How To Prune A New Apple Tree

Knowing how to prune a new apple tree correctly is essential for its growth and development. Pruning helps ensure the tree grows a healthy framework, starts fruiting sooner and can support heavier crops. Though it is a bit of a learning curve to get used to it, experts agree that the first few years are the most important for corrective pruning. To get it right, there are four basic steps and tools needed. With a sharp pruning shears in hand and the correct timing for pruning, any novice can become a ‘pruning pro’.

First up, timing. Pruning should be carried out at least once a year, preferably in the springtime, when the sap of the tree is flowing. It is not advised to prune during the autumn months when leaves begin to drop. Next is to understand the tree and decide what needs to be pruned. Remove dead, diseased and crossing branches as well as any shoots that are growing in the wrong direction. Then thin out excess branches, to bring light and air into the centre of the tree. Remember the thumb rule: 10 living branches per fruiting spur. Lastly, angle the pruning cuts. Cut the stem right onto a bud (a bud will have a slight swelling and may contain a nascent leaf) and make the cut at a 30-degree angle to allow rain water run off.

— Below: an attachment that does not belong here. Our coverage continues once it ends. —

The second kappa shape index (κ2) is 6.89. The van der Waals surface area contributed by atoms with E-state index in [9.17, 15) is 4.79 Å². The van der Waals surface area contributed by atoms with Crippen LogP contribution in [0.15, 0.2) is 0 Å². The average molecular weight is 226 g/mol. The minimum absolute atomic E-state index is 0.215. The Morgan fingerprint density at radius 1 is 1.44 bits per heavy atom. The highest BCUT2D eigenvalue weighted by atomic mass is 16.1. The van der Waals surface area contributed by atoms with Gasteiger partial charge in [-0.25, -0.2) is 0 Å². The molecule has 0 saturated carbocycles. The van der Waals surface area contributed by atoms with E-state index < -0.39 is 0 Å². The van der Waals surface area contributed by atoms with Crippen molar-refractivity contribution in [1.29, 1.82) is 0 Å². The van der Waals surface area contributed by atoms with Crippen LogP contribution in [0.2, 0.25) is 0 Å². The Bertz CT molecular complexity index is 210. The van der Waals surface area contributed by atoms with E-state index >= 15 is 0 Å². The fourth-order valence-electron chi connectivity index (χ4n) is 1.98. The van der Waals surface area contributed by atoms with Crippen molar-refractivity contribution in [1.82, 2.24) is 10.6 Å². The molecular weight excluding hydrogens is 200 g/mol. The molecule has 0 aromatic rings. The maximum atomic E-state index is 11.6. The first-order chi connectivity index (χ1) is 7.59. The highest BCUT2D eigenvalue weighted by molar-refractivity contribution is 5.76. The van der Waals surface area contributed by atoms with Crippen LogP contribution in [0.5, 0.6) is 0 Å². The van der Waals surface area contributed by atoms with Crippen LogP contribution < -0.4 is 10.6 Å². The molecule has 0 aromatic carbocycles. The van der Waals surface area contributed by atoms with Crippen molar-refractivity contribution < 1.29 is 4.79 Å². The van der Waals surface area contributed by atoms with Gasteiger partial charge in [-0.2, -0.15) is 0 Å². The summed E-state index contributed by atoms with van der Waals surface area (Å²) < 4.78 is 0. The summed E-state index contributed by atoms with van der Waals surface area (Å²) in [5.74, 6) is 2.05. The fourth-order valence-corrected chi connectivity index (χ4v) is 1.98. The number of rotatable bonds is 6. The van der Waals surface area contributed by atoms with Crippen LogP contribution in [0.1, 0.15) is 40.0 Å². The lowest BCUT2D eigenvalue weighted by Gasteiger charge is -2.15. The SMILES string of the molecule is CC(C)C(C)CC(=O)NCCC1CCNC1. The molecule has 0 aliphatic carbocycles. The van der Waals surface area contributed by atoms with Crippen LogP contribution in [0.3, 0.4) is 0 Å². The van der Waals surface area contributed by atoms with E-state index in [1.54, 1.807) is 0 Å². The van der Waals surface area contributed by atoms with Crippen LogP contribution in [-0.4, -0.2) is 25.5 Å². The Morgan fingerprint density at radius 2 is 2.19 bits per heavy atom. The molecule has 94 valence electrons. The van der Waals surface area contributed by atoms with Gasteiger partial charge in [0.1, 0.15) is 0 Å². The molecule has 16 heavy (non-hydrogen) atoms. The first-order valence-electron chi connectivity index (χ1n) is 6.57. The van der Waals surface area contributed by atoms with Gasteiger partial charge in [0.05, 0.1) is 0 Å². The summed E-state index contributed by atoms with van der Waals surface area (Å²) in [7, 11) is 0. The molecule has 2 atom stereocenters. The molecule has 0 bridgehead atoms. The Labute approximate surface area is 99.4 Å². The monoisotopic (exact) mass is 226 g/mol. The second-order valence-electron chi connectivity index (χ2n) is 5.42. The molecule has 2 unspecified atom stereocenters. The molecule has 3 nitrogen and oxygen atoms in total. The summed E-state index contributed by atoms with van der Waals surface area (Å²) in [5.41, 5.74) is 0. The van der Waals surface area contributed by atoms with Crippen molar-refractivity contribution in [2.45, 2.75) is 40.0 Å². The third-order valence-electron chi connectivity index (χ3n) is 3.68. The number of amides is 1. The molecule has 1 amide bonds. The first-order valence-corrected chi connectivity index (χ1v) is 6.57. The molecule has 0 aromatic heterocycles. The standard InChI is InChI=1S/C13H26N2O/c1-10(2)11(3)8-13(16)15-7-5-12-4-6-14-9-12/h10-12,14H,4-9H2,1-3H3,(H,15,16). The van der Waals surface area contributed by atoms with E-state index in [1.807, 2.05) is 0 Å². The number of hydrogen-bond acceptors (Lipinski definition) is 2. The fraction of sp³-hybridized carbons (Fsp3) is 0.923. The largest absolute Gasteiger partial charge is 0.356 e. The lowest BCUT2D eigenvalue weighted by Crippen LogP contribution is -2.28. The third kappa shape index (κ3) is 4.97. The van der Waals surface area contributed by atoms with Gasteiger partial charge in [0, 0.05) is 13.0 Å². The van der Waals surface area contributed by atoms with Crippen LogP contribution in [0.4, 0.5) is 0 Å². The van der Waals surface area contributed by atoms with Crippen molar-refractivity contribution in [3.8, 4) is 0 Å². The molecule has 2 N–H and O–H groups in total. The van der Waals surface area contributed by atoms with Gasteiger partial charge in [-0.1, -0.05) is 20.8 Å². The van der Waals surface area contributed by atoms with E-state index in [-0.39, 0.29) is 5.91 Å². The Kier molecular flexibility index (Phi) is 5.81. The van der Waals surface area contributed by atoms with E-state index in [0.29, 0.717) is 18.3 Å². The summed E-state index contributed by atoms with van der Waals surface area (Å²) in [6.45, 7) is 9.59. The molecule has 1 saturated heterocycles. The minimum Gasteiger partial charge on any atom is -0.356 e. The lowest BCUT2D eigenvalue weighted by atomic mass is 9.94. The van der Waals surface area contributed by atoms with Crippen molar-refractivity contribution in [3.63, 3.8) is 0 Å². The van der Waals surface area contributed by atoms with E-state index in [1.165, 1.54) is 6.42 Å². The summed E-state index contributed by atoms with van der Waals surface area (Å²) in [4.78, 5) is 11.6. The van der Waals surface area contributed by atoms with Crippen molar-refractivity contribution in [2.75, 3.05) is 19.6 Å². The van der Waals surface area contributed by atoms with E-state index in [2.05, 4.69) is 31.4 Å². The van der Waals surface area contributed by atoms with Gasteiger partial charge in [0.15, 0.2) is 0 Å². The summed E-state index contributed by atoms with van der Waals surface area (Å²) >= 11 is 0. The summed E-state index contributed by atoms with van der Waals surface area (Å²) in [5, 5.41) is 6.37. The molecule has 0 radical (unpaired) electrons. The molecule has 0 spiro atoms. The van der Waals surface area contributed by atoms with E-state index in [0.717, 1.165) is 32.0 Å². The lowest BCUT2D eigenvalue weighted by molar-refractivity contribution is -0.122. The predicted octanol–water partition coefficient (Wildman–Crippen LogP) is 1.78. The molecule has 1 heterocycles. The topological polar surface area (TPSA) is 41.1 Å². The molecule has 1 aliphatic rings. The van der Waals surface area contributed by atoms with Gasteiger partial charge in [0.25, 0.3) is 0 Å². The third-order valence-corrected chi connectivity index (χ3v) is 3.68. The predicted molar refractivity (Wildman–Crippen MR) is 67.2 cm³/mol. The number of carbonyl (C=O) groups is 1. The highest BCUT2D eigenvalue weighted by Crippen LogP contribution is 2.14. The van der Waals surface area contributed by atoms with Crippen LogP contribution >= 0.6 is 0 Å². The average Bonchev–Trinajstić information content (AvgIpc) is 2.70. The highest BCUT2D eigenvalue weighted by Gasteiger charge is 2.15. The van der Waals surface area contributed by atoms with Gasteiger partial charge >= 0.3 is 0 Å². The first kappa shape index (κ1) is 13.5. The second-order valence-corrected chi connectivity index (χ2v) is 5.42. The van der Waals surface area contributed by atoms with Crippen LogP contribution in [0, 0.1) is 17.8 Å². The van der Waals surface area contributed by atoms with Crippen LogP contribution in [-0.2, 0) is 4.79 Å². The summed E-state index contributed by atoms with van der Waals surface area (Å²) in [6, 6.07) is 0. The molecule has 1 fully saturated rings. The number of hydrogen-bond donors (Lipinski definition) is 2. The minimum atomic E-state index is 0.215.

When to Prune a New Apple Tree?

Apple trees should be pruned every year for the first two or three years after planting and then regularly for at least two years afterwards. Prune in winter to prevent disease and in summer for shape. Pruning in autumn, just before winter, will help prevent any dehydration of the wood. In the wintertime, wait until the tree is dormant before making any major pruning cuts. This is when the tree can best accept pruning without suffering from shock.

Types of Pruning a New Apple Tree